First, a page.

Your questions about the separation agreement are good ones, and are hard to answer without more information. Here’s the deal, generally, though. A separation agreement is either “integrated” or “nonintegrated”. Simply put, an integrated agreement is one in which the spousal support and property provisions are “linked together”, so to speak, so that one spouse’s duty to pay the other is dependent on the paying spouse getting property in return. With a nonintegrated agreement, generally, reconciliation will end the paying spouse’s obligation to pay future alimony, but will not alter the property provisions. With an integrated agreement, generally, reconciliation will end the alimony obligation and will “nullify” the unexecuted (unperformed) property provisions as well. However, that being said, two things to keep in mind: if the agreement has been fully executed (performed), then reconciliation has no effect, and reconciliation will not end the duty of the paying spouse to pay “past due” alimony, regardless of whether the support and property provisions are integrated or not.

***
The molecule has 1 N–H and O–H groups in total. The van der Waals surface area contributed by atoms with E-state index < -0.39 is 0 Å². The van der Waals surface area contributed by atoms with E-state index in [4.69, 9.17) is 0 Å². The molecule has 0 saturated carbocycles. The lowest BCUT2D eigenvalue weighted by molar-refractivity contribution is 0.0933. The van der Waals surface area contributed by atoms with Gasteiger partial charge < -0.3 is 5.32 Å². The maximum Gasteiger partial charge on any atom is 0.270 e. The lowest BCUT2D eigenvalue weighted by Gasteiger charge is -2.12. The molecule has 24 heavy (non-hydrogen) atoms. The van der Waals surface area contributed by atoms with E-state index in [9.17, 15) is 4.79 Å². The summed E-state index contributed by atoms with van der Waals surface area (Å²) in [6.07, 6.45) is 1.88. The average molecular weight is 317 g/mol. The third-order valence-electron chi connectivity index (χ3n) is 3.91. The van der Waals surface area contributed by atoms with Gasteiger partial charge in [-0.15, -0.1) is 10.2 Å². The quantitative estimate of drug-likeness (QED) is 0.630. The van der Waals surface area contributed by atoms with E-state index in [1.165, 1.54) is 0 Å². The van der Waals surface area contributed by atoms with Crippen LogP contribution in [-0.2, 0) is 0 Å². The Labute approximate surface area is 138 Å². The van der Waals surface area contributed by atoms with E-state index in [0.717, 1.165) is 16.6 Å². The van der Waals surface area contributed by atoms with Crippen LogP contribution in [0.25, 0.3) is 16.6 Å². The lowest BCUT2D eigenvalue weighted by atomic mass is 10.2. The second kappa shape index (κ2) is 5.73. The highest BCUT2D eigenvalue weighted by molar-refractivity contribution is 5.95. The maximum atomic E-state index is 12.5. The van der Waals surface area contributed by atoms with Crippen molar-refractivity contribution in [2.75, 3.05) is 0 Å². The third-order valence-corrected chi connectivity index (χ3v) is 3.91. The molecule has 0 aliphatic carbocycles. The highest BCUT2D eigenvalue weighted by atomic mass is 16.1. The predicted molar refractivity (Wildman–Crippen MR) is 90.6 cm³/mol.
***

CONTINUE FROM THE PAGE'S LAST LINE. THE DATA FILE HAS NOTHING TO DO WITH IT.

Whether two folks have reconciled or not is a matter of the “totality of circumstances”. Generally, if a husband and wife “hold themselves out” to be married (by, among other things, going out in public together, living together, sharing expenses, and resuming intimacy), then they have reconciled. This will “stop the clock” on the separation, and thus the parties will have to separate again for one full year before either can file for divorce.
Whether to reconcile or not is a tough decision, and it’s really a personal choice. I would suggest to you, though, that liars make bad spouses, and unfaithful liars are worse. Since you have a separation agreement in place, you don’t have to let him come back in your home. If he tries to enter your home, and you don’t want him to, you can have him charged with domestic criminal trespass.
Good luck to you.
David L. McGuire
The Rosen Law Firm
4101 Lake Boone Trail, Suite 200
Raleigh, North Carolina 27607
The response posted above is based upon the limited factual information made available and is not intended as a full and complete response to the question. The only reliable manner to obtain complete and adequate legal advice is to consult with an attorney, fully explain your situation, and allow the attorney sufficient opportunity to research the applicable law and facts required to render an accurate opinion. The basic information provided above is intended as a public service but a full discussion with an attorney should be undertaken before taking any action.